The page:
Our perceptions of food are changing, and so is our level of acceptance toward changes to those quintessential recipes we grew up with. Just log into a cooking site and you can find a mayonnaise recipe to fit just about any dietary restriction or preference. No eggs? No problem.
But that isn’t how Hellmann’s, which refers to its egg-full sandwich spread as “real mayonnaise,” saw it. Last November Hellmann’s, owned by Best Foods (which is owned by Unilever), launched a suit against a startup food company for misleading consumers by referring to its new eggless product “mayo.”
The vegan product, boldly called “Just Mayo,” was the brainchild of Hampton Creek, a food tech company based in San Francisco that’s become known for its unorthodox approach to America’s quintessential recipes. In the manufacturing giant’s view, however, the recipe alteration confused consumers and constituted “stealing market share from Hellmann’s.”
After consumers protested and Hellmann’s was accused of tweaking information on its website that suggested that some of its mayo products might also be missing eggs, the company dropped the suit a week before Christmas.
With new research that suggests that food allergies are increasing in the western world and current concerns about H5N1 outbreaks in poultry in the Northwest, the U.S. market is ripe for vegan/vegetarian products that can address individual needs and preferences. According to the Vegetarian Resource Group, 3.4 percent or 7.5 million surveyed identified themselves as vegetarian in 2009. Of that number, 0.80 percent, or 1.8 million said they were vegan. The numbers have increased in recent years, with confessions by movie stars and political icons who admit they’ve sworn off of meat-based foods.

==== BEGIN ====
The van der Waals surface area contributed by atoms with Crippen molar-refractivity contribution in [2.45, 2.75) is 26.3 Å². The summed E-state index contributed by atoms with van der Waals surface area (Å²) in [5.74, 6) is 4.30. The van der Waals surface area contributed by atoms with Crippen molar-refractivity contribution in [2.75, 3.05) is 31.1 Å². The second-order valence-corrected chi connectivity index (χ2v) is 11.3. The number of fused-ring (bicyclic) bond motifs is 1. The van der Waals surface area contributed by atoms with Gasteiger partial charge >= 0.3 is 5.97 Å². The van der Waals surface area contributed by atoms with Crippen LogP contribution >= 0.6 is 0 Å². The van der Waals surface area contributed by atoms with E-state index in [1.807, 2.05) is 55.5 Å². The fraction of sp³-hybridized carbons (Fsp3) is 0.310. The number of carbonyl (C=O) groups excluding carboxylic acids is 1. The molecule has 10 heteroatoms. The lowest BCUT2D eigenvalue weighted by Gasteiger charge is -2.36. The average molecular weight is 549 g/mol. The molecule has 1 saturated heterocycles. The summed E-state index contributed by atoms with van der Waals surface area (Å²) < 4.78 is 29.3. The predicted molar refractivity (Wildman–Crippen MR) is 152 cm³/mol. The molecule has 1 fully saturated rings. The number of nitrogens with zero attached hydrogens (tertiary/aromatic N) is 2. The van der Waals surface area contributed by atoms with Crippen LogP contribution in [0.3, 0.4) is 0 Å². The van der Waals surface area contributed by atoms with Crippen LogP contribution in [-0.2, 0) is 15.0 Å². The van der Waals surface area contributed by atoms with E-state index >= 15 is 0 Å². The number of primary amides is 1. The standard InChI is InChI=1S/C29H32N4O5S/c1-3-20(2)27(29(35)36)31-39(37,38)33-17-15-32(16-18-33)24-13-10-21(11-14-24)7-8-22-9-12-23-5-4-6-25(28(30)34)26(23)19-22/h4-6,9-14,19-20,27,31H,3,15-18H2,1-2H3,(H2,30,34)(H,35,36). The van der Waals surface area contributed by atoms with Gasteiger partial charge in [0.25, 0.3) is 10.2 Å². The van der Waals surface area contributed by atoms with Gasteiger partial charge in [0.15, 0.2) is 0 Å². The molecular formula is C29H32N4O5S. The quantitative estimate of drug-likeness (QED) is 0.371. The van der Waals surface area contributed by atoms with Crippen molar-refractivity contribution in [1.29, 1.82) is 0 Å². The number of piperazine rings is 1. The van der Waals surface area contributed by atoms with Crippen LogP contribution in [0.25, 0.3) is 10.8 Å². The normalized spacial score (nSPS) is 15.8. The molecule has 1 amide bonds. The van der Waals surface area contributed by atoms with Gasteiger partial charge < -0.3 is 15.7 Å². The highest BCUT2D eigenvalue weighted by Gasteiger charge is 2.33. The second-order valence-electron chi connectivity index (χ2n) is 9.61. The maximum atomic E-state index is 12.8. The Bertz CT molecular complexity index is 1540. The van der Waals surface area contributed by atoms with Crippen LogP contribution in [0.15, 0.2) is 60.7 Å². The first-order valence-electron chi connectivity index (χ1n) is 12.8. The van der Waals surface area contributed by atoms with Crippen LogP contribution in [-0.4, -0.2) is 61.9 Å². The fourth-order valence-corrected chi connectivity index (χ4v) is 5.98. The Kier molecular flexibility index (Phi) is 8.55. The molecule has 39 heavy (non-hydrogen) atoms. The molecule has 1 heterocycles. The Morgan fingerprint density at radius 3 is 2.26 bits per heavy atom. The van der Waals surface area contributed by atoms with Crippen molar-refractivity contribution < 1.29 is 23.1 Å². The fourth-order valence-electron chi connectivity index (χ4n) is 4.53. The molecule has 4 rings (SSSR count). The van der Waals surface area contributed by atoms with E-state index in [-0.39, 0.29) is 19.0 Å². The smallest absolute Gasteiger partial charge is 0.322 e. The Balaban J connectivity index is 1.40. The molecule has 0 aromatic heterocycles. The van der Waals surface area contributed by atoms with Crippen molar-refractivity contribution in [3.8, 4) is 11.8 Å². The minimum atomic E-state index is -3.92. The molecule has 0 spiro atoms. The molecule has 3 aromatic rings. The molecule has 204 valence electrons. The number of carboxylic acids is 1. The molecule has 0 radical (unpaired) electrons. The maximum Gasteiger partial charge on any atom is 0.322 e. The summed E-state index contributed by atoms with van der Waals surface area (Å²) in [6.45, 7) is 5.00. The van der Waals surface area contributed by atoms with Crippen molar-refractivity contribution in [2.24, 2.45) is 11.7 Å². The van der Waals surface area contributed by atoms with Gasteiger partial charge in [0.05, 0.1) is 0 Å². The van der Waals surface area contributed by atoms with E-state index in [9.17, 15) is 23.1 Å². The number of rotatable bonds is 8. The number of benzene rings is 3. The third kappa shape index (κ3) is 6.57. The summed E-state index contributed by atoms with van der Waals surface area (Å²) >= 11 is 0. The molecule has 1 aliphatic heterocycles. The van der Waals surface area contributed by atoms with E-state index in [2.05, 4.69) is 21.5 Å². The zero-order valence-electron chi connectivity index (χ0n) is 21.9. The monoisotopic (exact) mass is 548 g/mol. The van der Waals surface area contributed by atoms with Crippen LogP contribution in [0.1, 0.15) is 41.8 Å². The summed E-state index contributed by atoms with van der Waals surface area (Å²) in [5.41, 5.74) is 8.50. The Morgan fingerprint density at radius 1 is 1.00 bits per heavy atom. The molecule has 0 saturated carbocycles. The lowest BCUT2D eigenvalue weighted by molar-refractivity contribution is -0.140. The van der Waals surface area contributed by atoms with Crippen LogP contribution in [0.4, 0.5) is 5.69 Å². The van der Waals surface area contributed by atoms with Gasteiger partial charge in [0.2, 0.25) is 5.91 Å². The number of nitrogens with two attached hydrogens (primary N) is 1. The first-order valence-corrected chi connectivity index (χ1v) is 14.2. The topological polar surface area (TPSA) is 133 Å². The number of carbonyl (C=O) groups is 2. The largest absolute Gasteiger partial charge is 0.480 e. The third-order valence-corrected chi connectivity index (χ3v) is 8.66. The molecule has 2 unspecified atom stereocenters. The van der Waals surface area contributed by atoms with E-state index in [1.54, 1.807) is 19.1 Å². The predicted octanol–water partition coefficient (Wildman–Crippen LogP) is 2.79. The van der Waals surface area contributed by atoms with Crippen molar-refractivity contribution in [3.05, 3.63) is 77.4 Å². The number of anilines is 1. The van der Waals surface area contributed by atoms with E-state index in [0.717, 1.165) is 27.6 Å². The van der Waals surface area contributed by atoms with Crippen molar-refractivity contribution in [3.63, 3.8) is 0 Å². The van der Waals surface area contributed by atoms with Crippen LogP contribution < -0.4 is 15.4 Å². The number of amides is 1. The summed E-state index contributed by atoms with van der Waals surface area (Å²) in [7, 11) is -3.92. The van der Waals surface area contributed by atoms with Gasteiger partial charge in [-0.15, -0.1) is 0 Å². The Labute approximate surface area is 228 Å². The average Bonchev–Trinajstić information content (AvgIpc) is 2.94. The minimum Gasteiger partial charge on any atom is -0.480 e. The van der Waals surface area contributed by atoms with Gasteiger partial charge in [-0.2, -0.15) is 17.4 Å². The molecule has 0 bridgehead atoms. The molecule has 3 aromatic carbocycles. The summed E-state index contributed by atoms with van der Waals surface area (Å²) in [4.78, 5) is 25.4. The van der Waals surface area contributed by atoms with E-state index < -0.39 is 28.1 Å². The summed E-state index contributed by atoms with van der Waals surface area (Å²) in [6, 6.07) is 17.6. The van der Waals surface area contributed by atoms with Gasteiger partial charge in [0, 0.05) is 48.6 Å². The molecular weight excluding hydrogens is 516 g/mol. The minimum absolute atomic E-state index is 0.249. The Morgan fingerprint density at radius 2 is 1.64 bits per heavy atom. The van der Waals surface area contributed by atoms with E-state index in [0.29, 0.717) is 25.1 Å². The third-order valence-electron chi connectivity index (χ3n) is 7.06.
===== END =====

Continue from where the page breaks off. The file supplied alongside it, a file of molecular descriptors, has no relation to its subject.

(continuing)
All of this puts weight in Hampton Creek’s favor and has likely piqued the interest of other food manufacturers as well. Still, it brings up a great question for today’s foodies: Does altering mama’s state-of-the-art recipe change what you can call the store-bought product? Is gluten-free bread that touts “whole grains” (and includes a good amount of things like tapioca and buckwheat) fudging the context?
It’s a question that most food manufacturers don’t want to become embroiled in these days, particularly in light of the increasing debate over genetically modified organisms (GMO) and the questions concerning U.S. Department of Agriculture regulations that allow drink producers to advertise their highly-sugared juice cocktail drinks as “juice” on store banners.
As for Just Mayo, sales have been just great since Hellmann’s launched its suit. A consumer-led online petition and plenty of advertising from the suit helped promote its brand name as well as its vegan-friendly qualities. I’ll be interested to see what new tangents mayo-makers come up with next to court the interests of America’s growing number of vegetarian consumers.
Image credit: Mike Mozart